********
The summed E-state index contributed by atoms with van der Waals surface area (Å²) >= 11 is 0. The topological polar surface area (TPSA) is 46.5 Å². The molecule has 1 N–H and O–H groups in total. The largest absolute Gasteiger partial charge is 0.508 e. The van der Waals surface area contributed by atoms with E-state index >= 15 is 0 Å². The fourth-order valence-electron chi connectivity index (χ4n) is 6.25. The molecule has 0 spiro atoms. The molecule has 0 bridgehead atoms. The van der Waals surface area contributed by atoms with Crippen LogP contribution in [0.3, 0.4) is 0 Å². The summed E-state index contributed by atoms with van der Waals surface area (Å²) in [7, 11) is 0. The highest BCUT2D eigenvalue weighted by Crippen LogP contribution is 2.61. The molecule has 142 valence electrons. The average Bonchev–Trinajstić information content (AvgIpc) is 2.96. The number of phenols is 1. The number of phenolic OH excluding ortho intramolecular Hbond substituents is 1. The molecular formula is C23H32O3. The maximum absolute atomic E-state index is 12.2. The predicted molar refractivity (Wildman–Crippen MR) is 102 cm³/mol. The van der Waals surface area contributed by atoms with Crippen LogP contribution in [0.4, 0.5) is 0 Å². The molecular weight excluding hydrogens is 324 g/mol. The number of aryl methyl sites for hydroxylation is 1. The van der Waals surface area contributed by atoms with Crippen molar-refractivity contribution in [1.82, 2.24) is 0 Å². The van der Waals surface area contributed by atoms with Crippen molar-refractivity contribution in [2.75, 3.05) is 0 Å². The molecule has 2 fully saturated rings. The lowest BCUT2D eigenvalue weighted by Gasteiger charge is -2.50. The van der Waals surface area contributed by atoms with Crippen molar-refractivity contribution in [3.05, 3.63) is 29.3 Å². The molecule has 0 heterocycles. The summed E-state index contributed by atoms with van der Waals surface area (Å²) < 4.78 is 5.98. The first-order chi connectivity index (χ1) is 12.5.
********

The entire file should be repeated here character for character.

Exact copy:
The summed E-state index contributed by atoms with van der Waals surface area (Å²) >= 11 is 0. The topological polar surface area (TPSA) is 46.5 Å². The molecule has 1 N–H and O–H groups in total. The largest absolute Gasteiger partial charge is 0.508 e. The van der Waals surface area contributed by atoms with E-state index >= 15 is 0 Å². The fourth-order valence-electron chi connectivity index (χ4n) is 6.25. The molecule has 0 spiro atoms. The molecule has 0 bridgehead atoms. The van der Waals surface area contributed by atoms with Crippen LogP contribution in [0.3, 0.4) is 0 Å². The summed E-state index contributed by atoms with van der Waals surface area (Å²) in [7, 11) is 0. The highest BCUT2D eigenvalue weighted by Crippen LogP contribution is 2.61. The molecule has 142 valence electrons. The average Bonchev–Trinajstić information content (AvgIpc) is 2.96. The number of phenols is 1. The number of phenolic OH excluding ortho intramolecular Hbond substituents is 1. The molecular formula is C23H32O3. The maximum absolute atomic E-state index is 12.2. The predicted molar refractivity (Wildman–Crippen MR) is 102 cm³/mol. The van der Waals surface area contributed by atoms with Crippen LogP contribution in [0.4, 0.5) is 0 Å². The molecular weight excluding hydrogens is 324 g/mol. The number of aryl methyl sites for hydroxylation is 1. The van der Waals surface area contributed by atoms with Crippen molar-refractivity contribution in [1.82, 2.24) is 0 Å². The van der Waals surface area contributed by atoms with Crippen molar-refractivity contribution in [2.75, 3.05) is 0 Å². The molecule has 2 fully saturated rings. The lowest BCUT2D eigenvalue weighted by Gasteiger charge is -2.50. The van der Waals surface area contributed by atoms with Crippen molar-refractivity contribution in [3.05, 3.63) is 29.3 Å². The molecule has 0 heterocycles. The summed E-state index contributed by atoms with van der Waals surface area (Å²) < 4.78 is 5.98. The first-order chi connectivity index (χ1) is 12.5.